I am firmly of the belief that a good pie crust improves just about any dish, be it savory or sweet. Flaky, crisp, and butter-rich, such a crust can transform many a ho-hum pile of fruit or bowl of stew into exciting new fare. Take the Vol-au-Vent from Yvette van Boven's Home Made Winter, for example. A simple stew of root vegetables, mushrooms, and crème fraîche is good enough on its own; but place it inside a buttery pastry shell, and it turns into an elegant vegetarian main dish. Brightened up with a smidgen of red onion compote, and you'll have a real winter winner on your hands.
'home made winter' on Serious Eats
Blinis make for an excellent nibble before dinner; the yeasty mini pancakes can cradle just about anything from cheeses to jams to luxe caviar. A sliver of smoked salmon and a dollop of mascarpone cheese may be at the very top of that list. Add roasted beets, star anise, and pomegranate seeds as Yvette van Boven does in Home Made Winter, and you'll have a gem of a dish on your table.
Homemade cheese can sound like a daunting proposition--after all, most of the cheese we buy at the store has been aged, molded, or dried for months before it enters our mouths. Making a cheese like gouda or gorgonzola takes proper equipment, patience, and practice. Fresh cheeses like chevre and ricotta, however, are little more than drained curdled milk. Making these from scratch is easy, rewarding, and many times better than most of their store-bought kind. In Home Made Winter, Yvette van Boven offers a recipe for her own particular fresh cheese, called Brousse.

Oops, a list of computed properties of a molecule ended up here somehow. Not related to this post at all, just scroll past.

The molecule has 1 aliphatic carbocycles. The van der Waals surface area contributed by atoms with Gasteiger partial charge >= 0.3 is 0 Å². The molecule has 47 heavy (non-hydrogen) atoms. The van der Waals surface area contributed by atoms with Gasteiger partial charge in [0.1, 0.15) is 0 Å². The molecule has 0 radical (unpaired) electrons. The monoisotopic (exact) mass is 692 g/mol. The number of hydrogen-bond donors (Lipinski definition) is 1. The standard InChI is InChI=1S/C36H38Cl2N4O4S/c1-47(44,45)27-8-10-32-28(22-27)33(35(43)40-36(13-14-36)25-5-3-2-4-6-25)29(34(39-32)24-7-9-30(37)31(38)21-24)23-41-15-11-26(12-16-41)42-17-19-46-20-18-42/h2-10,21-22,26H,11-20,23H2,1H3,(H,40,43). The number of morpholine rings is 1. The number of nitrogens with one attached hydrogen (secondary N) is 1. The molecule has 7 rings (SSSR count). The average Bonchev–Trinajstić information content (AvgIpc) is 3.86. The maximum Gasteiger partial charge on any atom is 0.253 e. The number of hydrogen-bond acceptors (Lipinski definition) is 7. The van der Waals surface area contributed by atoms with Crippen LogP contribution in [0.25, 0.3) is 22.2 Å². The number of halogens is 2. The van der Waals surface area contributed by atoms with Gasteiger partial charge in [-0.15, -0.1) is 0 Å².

Salads are a staple of many a resolution-conscious eater come January. And while eating more vegetables is always a healthy choice, meal after meal of barely-dressed plates of carrots and mixed greens will get old quickly. Yvette van Boven's Speckled Salad with Quinoa, Leek, Bacon, and Chervil in her new Home Made Winter hits many health points (Vegetables! Whole grains! Spinach!) while still including enough pleasurable bits (Bacon! Wine! Bacon!) to prevent boredom.
Not much beats a warm scone slathered with butter and marmalade—flaky, rich, and sticky—for a breakfast treat. In Home Made Winter, Yvette van Boven takes this breakfast staple and adds her own funky twists. Instead of simply adding the orange marmalade to the hot scones at the table, she incorporates the preserve into the dough as well as a bright glaze and creamy mascarpone-orange cream. The marmalade's bittersweet flavor is complemented by the richness of the butter and cream, and its floral character is amplified by a generous dose of ground cardamom throughout.